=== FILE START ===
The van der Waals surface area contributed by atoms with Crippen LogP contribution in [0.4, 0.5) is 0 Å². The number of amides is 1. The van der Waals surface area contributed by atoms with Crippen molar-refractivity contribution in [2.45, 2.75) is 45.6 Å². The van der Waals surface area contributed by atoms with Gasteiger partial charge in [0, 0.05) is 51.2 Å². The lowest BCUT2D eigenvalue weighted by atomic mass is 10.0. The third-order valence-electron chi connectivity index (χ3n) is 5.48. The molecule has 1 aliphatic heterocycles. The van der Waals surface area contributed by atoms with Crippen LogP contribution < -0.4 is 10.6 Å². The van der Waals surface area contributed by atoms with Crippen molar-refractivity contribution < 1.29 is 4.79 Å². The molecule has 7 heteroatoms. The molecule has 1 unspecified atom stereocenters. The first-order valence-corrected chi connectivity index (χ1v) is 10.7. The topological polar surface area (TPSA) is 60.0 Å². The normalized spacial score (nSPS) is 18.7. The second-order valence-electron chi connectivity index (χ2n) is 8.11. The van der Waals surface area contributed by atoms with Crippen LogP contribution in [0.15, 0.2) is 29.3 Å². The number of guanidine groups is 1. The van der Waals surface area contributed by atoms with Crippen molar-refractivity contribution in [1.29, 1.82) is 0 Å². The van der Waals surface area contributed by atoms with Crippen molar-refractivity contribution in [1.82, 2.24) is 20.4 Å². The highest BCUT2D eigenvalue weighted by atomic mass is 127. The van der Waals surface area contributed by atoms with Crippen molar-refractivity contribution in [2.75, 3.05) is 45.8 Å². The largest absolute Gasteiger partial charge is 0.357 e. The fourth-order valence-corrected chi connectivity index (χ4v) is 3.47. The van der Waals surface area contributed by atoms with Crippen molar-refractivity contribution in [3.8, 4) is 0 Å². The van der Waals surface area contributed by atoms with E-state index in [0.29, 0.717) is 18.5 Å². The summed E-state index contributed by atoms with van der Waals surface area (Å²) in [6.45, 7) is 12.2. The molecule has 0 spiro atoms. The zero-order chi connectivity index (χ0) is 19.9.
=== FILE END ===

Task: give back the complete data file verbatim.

The van der Waals surface area contributed by atoms with Crippen LogP contribution in [0.4, 0.5) is 0 Å². The number of amides is 1. The van der Waals surface area contributed by atoms with Crippen molar-refractivity contribution in [2.45, 2.75) is 45.6 Å². The van der Waals surface area contributed by atoms with Gasteiger partial charge in [0, 0.05) is 51.2 Å². The lowest BCUT2D eigenvalue weighted by atomic mass is 10.0. The third-order valence-electron chi connectivity index (χ3n) is 5.48. The molecule has 1 aliphatic heterocycles. The van der Waals surface area contributed by atoms with Crippen LogP contribution < -0.4 is 10.6 Å². The van der Waals surface area contributed by atoms with Crippen molar-refractivity contribution < 1.29 is 4.79 Å². The molecule has 7 heteroatoms. The molecule has 1 unspecified atom stereocenters. The first-order valence-corrected chi connectivity index (χ1v) is 10.7. The topological polar surface area (TPSA) is 60.0 Å². The normalized spacial score (nSPS) is 18.7. The second-order valence-electron chi connectivity index (χ2n) is 8.11. The van der Waals surface area contributed by atoms with Crippen LogP contribution in [0.15, 0.2) is 29.3 Å². The number of guanidine groups is 1. The van der Waals surface area contributed by atoms with Crippen molar-refractivity contribution in [1.29, 1.82) is 0 Å². The van der Waals surface area contributed by atoms with Crippen molar-refractivity contribution in [1.82, 2.24) is 20.4 Å². The highest BCUT2D eigenvalue weighted by atomic mass is 127. The van der Waals surface area contributed by atoms with Crippen molar-refractivity contribution in [2.75, 3.05) is 45.8 Å². The largest absolute Gasteiger partial charge is 0.357 e. The fourth-order valence-corrected chi connectivity index (χ4v) is 3.47. The van der Waals surface area contributed by atoms with Crippen molar-refractivity contribution in [3.8, 4) is 0 Å². The van der Waals surface area contributed by atoms with E-state index in [0.29, 0.717) is 18.5 Å². The summed E-state index contributed by atoms with van der Waals surface area (Å²) in [6.45, 7) is 12.2. The molecule has 0 spiro atoms. The zero-order chi connectivity index (χ0) is 19.9.